A man lies under the tawny earth, hands still clutching the knife that killed him.
Thorfinn Sigurdarson, Earl of all Orkney and Caithness, has made a mistake, and he won’t let himself forget it.
Now rumours have started in the Norse lands that he might be getting a second chance – but should he take it, when it means that dead men are walking?
I picked up this book because I am a fan of Thorfinn Sigurdarson, Earl of Orkney. Although he actually plays a secondary part in this story, I enjoyed the lively plot around the reported supernatural reappearance of the dead Rognvald, traitor who was killed by Thorfinn at the beginning. Our protagonist Ketil, having quietly returned to Orkney after a long and unexplained disappearance, keeps finding himself surrounded by murders—too many to be coincidental. He nearly becomes a corpse, himself, and received so many wounds that a lesser man would have been happy to remain bedridden as the mystery played itself out. Not our Ketil! He’s in the thick of things, trying to unravel the conspiracy that seems to involve too many suspicious characters with too many motives:
“What if someone else was killed while Ketil was away? Whoever killed Snorri was no doubt still here: they wouldn’t have gone trailing off to Kirkuvagr just because Ketil had gone there. It might be just as dangerous here as it would be asking questions about Rognvald’s ghost in Kirkuvagr. Had Snorri really been killed because he was going to tell Ketil something?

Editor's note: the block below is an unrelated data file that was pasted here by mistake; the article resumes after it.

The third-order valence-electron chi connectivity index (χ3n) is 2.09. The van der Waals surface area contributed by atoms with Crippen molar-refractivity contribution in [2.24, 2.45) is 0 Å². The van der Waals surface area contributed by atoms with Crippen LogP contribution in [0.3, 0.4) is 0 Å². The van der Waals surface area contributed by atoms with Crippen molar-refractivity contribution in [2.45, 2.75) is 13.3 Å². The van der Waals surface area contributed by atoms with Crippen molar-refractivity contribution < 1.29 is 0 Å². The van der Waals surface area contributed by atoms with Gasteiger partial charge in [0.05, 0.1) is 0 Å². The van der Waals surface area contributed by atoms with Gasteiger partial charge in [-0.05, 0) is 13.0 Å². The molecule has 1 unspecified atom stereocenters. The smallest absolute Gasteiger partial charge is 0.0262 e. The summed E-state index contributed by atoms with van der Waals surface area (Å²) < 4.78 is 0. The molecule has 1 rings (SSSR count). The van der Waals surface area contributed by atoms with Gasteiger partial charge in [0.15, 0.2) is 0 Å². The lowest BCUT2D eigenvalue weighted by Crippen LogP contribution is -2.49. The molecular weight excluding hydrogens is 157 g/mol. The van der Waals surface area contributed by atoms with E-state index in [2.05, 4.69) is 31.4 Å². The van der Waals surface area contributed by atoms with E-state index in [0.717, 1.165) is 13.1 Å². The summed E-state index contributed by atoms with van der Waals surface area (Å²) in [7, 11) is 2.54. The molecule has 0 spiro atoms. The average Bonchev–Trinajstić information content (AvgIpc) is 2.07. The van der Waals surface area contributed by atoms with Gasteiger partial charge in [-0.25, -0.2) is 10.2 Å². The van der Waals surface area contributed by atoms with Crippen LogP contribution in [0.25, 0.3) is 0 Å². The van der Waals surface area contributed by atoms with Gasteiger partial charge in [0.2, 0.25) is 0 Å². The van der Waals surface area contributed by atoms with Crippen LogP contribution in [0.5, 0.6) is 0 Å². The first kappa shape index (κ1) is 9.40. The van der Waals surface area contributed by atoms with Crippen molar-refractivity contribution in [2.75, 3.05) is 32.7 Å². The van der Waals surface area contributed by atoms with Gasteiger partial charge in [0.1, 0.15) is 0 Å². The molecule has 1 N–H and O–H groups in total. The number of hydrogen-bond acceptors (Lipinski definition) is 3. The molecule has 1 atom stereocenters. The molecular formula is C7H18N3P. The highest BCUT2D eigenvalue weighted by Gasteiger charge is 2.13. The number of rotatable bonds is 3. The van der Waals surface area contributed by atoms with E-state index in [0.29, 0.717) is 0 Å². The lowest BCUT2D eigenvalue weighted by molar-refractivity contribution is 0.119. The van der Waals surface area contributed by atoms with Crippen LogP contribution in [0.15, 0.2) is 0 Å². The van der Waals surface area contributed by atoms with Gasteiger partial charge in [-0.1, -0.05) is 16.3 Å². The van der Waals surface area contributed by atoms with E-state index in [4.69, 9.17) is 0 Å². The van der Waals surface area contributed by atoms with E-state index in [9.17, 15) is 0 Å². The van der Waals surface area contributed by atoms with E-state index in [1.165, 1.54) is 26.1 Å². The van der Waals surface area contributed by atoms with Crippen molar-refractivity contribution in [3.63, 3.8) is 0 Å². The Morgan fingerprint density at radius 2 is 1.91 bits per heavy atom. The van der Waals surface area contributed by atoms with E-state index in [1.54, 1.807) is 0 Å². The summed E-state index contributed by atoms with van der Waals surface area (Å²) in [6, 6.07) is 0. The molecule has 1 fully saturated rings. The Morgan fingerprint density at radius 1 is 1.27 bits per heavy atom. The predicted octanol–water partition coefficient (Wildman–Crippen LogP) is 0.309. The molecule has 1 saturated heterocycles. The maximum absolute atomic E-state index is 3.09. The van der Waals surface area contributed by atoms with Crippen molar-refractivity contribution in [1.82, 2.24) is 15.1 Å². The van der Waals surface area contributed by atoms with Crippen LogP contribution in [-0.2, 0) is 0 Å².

Well: it could not have been Hrolf, not with three broken ribs. It could have been Bjarni, or Afi, or several other large men well able to haul Snorri over the wall into the pig sty. It was unlikely to have been Einar, but he could have ordered someone to do it. Was it someone who knew more about Rognvald’s ghost, or someone who knew more about Herleif’s death?”
As you can see, things got very complicated. I admit I had a hard time following the thread on occasion. Part of the problem for me was too many characters whose name started with an H. We had Herleif, Helga, Hrolf, and Hlifolf. Because the names are unfamiliar, it was easy to mix them up. But, having gone along for the ride, I didn’t mind the occasional bump. I got a good feeling for everyday life on cold and unforgiving Orkney. There was a hint of possible romance between Ketil and his old childhood friend Sigrid, who was the only person he truly trusted. Will that come to fruition in book two? I certainly hope so!